Graveside Company

October 17, 2009
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The wind gave a pitiful whine, gently sailing past with lachrymose intentions. Delicate was its touch, raising and swaying dry, fallen leaves like a fitful child.

The sky overhead glared with stars, like so many drops of silver resting on black velvet. Shivering against the restless breeze, aging oak trees let their branches quiver slightly, sending shadows to crawl excitedly across the yard below.

Blue eyes softly traced the dappled archway that led to the town’s graveyard. A pale, slender face, framed by curls that boasted a light red hue, wore said eyes with friendly curiosity. The young woman, of no more than her teenage years, walked comfortably past the first tombstones of the cemetery. They reminded her of gaping sockets, or perhaps just cold, dry stares. Her lashes met in a black embrace. Weeds and other unsightly vegetation made her sigh, the air leaving her with a dainty exhalation. It didn’t appear as if anyone cared much for the dead.

The wind persistently tickled her as she walked, playing with her loose hair and tugging gently on the red fringes of her coat. It was a lonely and irritable feeling, and she quickly tried to dislodge it. Though the wind never let her go.

At last, turning down a bend in the graveyard’s path, she came across a single gravestone overshadowed by an enormous tree. Sitting contentedly against the trunk, her best friend was waiting for her.

“Good night, Tristan,” she said, smiling, and the curve of her lips was of an angelic quality.

He smiled in return. “Good night, Claudia.” His gaze immediately went to her hands, and she laughed.

“I brought you a rose this time,” she murmured, holding out the flower for him to take. “After all, today is Valentines. I hope you had a good one.”

He shrugged, hunching his shoulders lackadaisically, and took the rose. “It was quiet,” he said softly, “but I got to hear the birds today. Thank you.”

Sitting down comfortably beside him, Claudia let her back settle against the bark of the tree. They were both hushed, content to be near each other in silence. The wind spoke irritably in their place.

Finally, after a moment, Claudia said: “It’s your turn to choose what we talk about tonight.”

“Yea,” Tristan muttered. “Okay, what’s the meaning of life?”

She snorted. “That’s a hard one.”

“But we’ve never talked about it before,” he continued. “You start. What do you think?”

“Well… I don’t know. Um, the meaning of life is… to be a good person.”

“That’s weak.”

“Oh, come on!” Claudia exclaimed, laughing. “Fine, you tell me what you think.”

He was quiet for a long time, his frame of body completely still as he thought. Unmoving, like a corpse. “I don’t know either,” he murmured at last, and he sounded depressed. “I really don’t.”

Claudia leaned her head against his shoulder. “Let’s talk about something happier,” she suggested. “You look great in your suit, by the way. Black looks good on you.”

Tristan laughed, his hard body shaking in amusement. “Oh, thanks.”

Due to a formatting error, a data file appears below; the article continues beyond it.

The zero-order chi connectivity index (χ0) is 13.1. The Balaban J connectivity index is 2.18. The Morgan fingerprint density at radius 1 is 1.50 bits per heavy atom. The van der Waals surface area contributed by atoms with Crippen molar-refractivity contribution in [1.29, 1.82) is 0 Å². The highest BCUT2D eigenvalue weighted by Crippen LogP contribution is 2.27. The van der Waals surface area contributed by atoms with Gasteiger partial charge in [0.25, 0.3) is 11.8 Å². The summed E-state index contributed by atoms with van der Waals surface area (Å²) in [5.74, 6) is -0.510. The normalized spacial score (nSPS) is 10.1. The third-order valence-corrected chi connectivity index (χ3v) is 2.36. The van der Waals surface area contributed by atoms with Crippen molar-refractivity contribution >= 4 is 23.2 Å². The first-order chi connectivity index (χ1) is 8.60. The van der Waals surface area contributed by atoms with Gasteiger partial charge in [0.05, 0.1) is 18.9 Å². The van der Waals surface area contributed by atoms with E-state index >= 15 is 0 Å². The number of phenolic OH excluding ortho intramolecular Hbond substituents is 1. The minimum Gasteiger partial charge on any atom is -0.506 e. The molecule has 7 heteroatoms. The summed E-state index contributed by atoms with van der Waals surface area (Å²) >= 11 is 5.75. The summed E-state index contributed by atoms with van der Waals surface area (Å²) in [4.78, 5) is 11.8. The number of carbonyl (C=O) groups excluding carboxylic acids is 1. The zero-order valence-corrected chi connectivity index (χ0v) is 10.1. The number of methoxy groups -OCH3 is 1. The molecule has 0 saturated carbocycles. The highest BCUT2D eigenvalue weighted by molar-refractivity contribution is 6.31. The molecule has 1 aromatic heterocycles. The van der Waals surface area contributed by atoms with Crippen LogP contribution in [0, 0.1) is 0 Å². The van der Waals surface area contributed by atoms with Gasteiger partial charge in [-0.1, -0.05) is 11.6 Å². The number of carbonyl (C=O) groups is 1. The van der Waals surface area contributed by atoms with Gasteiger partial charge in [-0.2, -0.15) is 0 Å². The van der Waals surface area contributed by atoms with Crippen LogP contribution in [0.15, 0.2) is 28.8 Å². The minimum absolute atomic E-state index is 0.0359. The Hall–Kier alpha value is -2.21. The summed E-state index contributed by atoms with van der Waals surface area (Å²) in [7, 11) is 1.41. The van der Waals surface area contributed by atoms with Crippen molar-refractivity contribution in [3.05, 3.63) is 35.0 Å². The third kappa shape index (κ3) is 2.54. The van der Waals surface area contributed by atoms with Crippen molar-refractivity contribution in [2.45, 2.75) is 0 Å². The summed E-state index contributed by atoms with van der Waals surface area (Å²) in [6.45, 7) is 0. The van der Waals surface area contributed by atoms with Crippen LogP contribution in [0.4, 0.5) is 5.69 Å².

“Aren’t you going to tell me I’m pretty?” she asked jokingly.

“No.”

“Jerk.”

“Yea.”

They both looked to each other and laughed.

Leaning back to gaze at the stars, Tristan placed a hand against his forehead. “It’s just that… I don’t know what to think anymore; ever since the accident…” He shuddered, and Claudia knew it wasn’t from the cold.

“Sometimes, I feel so alone,” he whispered, pain coating his voice with atrocious emanation. “Without you, I don’t know what I would do. You’re everything to me now.”

Claudia reached over and squeezed his limp hand. “I’m your friend; that’s enough meaning in life for me. Don’t ever feel alone, because I’ll always be here for you.”

Tristan nodded and knew she meant it. “Was it a nice day today?” he asked suddenly.

“It was gorgeous,” she replied, and then she told him about the sunshine, and how she rode her bike today for the first time in months, and about people she had seen walking; the animals she had seen foraging for food; the children she had seen jumping in leaf piles; peculiar habits and humorous fallouts. Their conversation was long and pleasant, devoid of any awkward pauses or stages of boredom. They were, quite simply, in love with each other’s presence.

After a few hours, Tristan began to stand up. “It’s getting really late,” he told Claudia. “You should go home and get some sleep.”

“You too,” she said with a pretty flash of her teeth.

“I’ll be thinking of more questions,” he assured her.

Claudia nodded, stepping away from the tree. She made no other sign to leave.

With a knowing grin, Tristan casually walked away from the tree, letting the moon’s white light seep over his body.

The sight never failed to captivate Claudia; away from the tree’s formidable shadows, the skeletal contours of Tristan’s face were revealed with devastatingly acute details. Skin made no claim upon his face, nor the visible joints of his hands. Bone, searing and white, made up his entirety. A funeral suit selfishly hid the rest of his skeletal frame, creating a sharp contradiction in color. Black sockets were the chambers where his eyes should have been, and they caught her stare curiously.

“How can you see?” she whispered.

“Sometimes, I just have to believe that I can. And ‘seeing’ is not solely for the eyes.” He waved, each bone in his finger moving in a precise and delicate fashion. “Good night, Claudia.”

She waved back. “Good night, Tristan.”

He began to sink into the earth beside the lonesome grave, the earth swallowing him with insistent and savoring hunger. “Sweet dreams.”

Tomorrow night, Claudia thought with a beatific smile, I’ll bring him an azalea.





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